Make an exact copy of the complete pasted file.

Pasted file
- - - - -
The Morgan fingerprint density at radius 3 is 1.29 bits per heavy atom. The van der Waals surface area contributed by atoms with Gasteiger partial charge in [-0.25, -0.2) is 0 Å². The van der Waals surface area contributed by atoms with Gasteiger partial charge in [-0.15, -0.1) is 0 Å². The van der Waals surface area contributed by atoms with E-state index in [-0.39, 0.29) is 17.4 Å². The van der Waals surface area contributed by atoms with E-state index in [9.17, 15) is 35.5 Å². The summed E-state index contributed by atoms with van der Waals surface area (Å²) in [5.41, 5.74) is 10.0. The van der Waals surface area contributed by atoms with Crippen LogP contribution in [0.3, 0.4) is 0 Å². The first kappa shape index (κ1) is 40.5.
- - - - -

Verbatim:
The Morgan fingerprint density at radius 3 is 1.29 bits per heavy atom. The van der Waals surface area contributed by atoms with Gasteiger partial charge in [-0.25, -0.2) is 0 Å². The van der Waals surface area contributed by atoms with Gasteiger partial charge in [-0.15, -0.1) is 0 Å². The van der Waals surface area contributed by atoms with E-state index in [-0.39, 0.29) is 17.4 Å². The van der Waals surface area contributed by atoms with E-state index in [9.17, 15) is 35.5 Å². The summed E-state index contributed by atoms with van der Waals surface area (Å²) in [5.41, 5.74) is 10.0. The van der Waals surface area contributed by atoms with Crippen LogP contribution in [0.3, 0.4) is 0 Å². The first kappa shape index (κ1) is 40.5.